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the new price cap comes in, low income families will have to spend a fifth of their inner democrat income just on energy costs. but for some families, it goes up to a quarter, and for single people on their incomes, it'll be hard for them just on energy costs. that is something we already seeing, a hardship it's shocking, and that's before the pricer is kicks in. i shocking, and that's before the pricer is kicks in.— pricer is kicks in. i suppose the wor in: pricer is kicks in. i suppose the worrying thing _ pricer is kicks in. i suppose the worrying thing about _ pricer is kicks in. i suppose the worrying thing about this, - pricer is kicks in. i suppose the worrying thing about this, like | pricer is kicks in. i suppose the i worrying thing about this, like the woman on channel 4 talking about how desperate she is getting, she found enough coins in the back of the sofa, i'm notjoking, to pay for cat food, but she was wearing how she would pay for her energy bills. very distressing to hear and not untypical. i there's another point on this about the economic knock on effect. if people are spending that big a proportion on their income, whether it's fixed or whatever it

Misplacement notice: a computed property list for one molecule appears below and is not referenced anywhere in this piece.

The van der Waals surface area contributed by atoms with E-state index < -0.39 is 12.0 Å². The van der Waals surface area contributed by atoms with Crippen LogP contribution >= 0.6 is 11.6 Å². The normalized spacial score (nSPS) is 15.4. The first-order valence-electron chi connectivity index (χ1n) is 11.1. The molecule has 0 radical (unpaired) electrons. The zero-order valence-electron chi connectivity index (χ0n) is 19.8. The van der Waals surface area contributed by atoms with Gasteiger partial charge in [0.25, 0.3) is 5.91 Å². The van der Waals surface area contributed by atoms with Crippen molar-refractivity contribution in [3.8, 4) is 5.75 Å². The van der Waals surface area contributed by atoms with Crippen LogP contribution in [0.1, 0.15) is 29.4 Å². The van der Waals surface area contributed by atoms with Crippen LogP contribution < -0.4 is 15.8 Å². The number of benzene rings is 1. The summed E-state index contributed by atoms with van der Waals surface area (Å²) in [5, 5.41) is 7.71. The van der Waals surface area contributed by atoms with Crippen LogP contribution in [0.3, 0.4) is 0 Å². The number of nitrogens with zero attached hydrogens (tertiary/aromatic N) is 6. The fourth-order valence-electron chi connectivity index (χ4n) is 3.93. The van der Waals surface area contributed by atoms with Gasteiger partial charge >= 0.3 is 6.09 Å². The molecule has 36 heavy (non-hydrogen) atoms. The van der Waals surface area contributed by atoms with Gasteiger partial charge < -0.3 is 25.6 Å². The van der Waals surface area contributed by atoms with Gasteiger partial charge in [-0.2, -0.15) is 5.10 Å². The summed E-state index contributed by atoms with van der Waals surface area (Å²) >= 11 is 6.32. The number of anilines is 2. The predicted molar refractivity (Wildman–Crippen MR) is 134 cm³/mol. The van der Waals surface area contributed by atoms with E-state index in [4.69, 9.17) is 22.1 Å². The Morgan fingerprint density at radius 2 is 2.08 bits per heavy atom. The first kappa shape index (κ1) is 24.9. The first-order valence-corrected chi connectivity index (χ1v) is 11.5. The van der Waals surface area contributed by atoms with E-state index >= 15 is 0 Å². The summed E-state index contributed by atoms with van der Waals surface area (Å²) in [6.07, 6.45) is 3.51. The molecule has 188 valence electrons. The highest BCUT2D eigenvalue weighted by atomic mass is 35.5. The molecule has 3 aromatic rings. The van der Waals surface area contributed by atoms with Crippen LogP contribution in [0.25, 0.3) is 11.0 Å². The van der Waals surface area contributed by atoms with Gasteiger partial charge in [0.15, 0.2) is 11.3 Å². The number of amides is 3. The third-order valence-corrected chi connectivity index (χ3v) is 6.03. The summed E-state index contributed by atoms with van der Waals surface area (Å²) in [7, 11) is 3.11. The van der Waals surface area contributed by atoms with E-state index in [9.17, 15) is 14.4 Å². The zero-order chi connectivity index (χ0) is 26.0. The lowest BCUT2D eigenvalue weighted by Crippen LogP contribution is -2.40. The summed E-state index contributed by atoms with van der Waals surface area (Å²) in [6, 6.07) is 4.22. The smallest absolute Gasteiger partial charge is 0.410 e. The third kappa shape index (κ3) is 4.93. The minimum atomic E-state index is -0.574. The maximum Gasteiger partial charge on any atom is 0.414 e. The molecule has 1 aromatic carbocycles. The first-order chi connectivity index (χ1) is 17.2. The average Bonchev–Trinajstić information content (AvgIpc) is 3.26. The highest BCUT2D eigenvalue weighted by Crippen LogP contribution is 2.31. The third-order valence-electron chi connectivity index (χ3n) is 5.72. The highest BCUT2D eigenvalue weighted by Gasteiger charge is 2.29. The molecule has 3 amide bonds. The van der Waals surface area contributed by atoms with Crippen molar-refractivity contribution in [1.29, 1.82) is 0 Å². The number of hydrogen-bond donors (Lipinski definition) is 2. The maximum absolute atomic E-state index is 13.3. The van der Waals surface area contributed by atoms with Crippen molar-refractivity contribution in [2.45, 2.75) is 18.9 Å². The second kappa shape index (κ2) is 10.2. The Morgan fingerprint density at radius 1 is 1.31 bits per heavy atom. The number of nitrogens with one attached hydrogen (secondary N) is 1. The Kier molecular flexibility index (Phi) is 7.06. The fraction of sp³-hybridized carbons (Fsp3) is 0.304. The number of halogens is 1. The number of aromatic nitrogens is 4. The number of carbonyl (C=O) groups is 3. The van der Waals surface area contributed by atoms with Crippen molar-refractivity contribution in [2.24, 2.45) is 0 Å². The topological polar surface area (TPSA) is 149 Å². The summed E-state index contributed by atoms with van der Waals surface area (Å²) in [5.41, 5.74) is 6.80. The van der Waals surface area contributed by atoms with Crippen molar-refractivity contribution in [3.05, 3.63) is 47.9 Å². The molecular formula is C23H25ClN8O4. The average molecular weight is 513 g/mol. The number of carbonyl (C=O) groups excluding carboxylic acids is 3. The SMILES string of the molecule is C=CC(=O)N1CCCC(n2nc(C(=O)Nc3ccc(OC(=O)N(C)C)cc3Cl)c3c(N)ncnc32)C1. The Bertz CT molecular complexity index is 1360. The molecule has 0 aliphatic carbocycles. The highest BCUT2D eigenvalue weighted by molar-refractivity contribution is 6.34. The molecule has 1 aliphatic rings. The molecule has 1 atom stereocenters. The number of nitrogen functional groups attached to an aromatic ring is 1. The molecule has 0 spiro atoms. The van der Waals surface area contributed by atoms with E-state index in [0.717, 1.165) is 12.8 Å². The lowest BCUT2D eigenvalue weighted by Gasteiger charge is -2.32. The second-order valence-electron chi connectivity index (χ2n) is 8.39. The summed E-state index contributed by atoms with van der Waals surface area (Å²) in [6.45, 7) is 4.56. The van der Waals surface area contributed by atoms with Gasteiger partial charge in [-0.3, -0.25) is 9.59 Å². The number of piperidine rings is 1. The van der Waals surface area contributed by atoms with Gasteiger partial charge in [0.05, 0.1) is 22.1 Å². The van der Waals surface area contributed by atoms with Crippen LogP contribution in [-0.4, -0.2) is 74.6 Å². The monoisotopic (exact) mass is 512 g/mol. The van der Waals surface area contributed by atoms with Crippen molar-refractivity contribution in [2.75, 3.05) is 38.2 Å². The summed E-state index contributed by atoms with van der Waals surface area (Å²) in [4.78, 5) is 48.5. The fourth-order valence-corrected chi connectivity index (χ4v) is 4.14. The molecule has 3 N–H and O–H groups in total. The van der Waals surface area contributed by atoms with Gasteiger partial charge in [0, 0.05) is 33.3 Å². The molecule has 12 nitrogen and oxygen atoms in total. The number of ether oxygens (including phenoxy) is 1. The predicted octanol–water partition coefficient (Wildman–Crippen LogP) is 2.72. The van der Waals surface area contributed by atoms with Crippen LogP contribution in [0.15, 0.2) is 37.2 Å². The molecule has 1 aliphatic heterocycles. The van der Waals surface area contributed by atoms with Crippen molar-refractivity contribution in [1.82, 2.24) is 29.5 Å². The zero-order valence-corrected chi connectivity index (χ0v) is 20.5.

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may be, they aren't spending that money on other things? and if they don't spend on other things, than other businesses suffer and you get caught in a very nasty cycle?- caught in a very nasty cycle? that's true, it is caught in a very nasty cycle? that's true. it is not _ caught in a very nasty cycle? that's true, it is notjust _ caught in a very nasty cycle? that's true, it is notjust energy _ caught in a very nasty cycle? that's true, it is notjust energy prices - true, it is notjust energy prices go true, it is notjust energy prices 9° up, true, it is notjust energy prices go up, food prices are through the roof. so what we are seeing as prices rise for the things which it's hardest to cut back on and most damaging to cut back on, but it means people haven't got the money for little extras. i think the other knock on benefits or things like people getting into debt. we were hearing from one person who started going to pawnbrokers to try get enough money. we are seeing citizens advice having record people coming to them for debt advice, and those debts stay with people, you can't pay them off immediately. the impacts on mental health and on children's development can last on years with the damage this kind of crisis does. irate years with the damage this kind of crisis does. ~ ., years with the damage this kind of crisis does-— crisis does. we are talking about not bein: crisis does. we are talking about not being able _ crisis does. we are talking about not being able to _ crisis does. we are talking about not being able to solve - crisis does. we are talking about not being able to solve these - not being able to solve these problems, doing our best to mitigate